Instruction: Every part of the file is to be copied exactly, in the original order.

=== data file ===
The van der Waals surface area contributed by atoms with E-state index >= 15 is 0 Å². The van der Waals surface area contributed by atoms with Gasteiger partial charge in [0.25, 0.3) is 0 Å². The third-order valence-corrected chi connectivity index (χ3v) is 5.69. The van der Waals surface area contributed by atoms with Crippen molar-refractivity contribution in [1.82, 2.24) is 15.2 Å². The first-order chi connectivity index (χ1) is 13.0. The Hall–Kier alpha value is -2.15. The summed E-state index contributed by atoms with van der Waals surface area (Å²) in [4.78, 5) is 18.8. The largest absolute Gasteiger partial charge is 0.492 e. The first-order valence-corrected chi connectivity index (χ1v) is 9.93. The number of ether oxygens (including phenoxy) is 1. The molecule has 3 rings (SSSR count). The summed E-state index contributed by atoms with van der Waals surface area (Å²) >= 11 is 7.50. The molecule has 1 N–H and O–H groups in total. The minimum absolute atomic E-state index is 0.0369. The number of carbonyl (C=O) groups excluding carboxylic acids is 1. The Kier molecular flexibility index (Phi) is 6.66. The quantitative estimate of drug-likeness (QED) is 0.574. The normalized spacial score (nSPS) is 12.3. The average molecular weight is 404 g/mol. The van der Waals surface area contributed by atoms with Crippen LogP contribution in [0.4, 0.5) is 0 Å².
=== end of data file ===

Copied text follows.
The van der Waals surface area contributed by atoms with E-state index >= 15 is 0 Å². The van der Waals surface area contributed by atoms with Gasteiger partial charge in [0.25, 0.3) is 0 Å². The third-order valence-corrected chi connectivity index (χ3v) is 5.69. The van der Waals surface area contributed by atoms with Crippen molar-refractivity contribution in [1.82, 2.24) is 15.2 Å². The first-order chi connectivity index (χ1) is 13.0. The Hall–Kier alpha value is -2.15. The summed E-state index contributed by atoms with van der Waals surface area (Å²) in [4.78, 5) is 18.8. The largest absolute Gasteiger partial charge is 0.492 e. The first-order valence-corrected chi connectivity index (χ1v) is 9.93. The number of ether oxygens (including phenoxy) is 1. The molecule has 3 rings (SSSR count). The summed E-state index contributed by atoms with van der Waals surface area (Å²) >= 11 is 7.50. The molecule has 1 N–H and O–H groups in total. The minimum absolute atomic E-state index is 0.0369. The number of carbonyl (C=O) groups excluding carboxylic acids is 1. The Kier molecular flexibility index (Phi) is 6.66. The quantitative estimate of drug-likeness (QED) is 0.574. The normalized spacial score (nSPS) is 12.3. The average molecular weight is 404 g/mol. The van der Waals surface area contributed by atoms with Crippen LogP contribution in [0.4, 0.5) is 0 Å².